Superintendents’ group should spend more time on academics, next leader says

If schools canít meet state expectations, all sorts of problems ensue, Pasco superintendent Kurt Browning notes.
Pasco Schools Superintendent Kurt Browning becomes president of the Florida Association of District School Superintendents in July. He wants to focus the group's attention on academics. [Times | 2016]
Pasco Schools Superintendent Kurt Browning becomes president of the Florida Association of District School Superintendents in July. He wants to focus the group's attention on academics. [Times | 2016]
Published June 14

For the past two years, the Florida Association of District School Superintendents has focused much of its attention on two key issues: Improving school security and expanding mental health services.

The group has held several summits and workshops seeking solutions to these critical concerns. Its leaders have pressed state officials to pay more attention.

Without diminishing the importance of those items, the next association president says he wants to redirect the conversation during his year at the helm.

“In the last two years, we have had very little conversation at our meetings about student achievement,” said Pasco County superintendent Kurt Browning, who assumes the leadership post in July. “We need to bring it back into balance.”

Browning noted the state has taken an increasing tough line with schools that do not meet academic expectations, as measured by annual exams. Lawmakers have removed the district-managed turnaround as an option for schools that persistently score poorly in the state grading and accountability system, he observed, while they also have eased the way for alternative models to open.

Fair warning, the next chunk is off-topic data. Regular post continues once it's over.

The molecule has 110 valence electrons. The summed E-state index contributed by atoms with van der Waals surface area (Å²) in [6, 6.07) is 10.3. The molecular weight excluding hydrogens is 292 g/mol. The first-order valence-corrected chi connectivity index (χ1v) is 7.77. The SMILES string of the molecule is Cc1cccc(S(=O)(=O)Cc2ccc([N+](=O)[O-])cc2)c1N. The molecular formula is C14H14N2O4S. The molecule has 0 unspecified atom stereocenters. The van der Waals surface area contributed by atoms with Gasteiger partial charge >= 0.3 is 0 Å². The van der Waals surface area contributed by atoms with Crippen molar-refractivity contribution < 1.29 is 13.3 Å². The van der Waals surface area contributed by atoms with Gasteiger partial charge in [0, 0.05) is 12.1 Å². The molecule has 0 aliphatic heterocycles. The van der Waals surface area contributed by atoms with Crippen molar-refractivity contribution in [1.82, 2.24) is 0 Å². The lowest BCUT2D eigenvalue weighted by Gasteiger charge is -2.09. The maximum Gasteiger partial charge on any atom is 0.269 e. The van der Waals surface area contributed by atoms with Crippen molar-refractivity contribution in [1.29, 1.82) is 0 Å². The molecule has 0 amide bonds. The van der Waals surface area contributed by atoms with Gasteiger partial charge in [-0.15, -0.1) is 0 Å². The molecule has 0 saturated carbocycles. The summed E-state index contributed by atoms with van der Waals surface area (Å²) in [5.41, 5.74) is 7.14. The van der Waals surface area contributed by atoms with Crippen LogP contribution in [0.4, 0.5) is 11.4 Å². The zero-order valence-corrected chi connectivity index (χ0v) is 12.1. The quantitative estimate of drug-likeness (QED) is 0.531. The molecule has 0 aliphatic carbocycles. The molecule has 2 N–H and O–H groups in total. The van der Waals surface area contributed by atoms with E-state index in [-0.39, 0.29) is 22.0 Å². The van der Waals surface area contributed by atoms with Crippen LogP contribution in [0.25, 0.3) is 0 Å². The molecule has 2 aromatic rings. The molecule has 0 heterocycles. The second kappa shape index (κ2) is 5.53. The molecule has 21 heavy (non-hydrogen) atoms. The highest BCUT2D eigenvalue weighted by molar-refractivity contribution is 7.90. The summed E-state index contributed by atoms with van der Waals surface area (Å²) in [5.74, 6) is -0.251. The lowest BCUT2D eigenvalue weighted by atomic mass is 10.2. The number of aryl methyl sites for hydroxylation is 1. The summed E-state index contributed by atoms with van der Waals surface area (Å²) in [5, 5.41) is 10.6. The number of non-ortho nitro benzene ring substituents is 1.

The State Board of Education and commissioner Richard Corcoran made clear at a recent meeting, which Browning attended, their willingness to ask for expanded powers of their own to commandeer schools or districts that repeatedly fail to rise to state standards.

“We cannot not talk and discuss what we are doing in our own districts to ensure the kids are getting the very best education they can get,” Browning said.

He said he previewed his thoughts to the organization during its meeting this week in Tampa, and planned to roll out specifics moving forward. His comments came at the same time Browning and his administration are attempting to add new programs to several Pasco County schools, primarily in low-income areas, that have struggled to make significant improvements in their results.

The state at the same time is working to revise standards, under a directive from Gov. Ron DeSantis to remove the Common Core from Florida.

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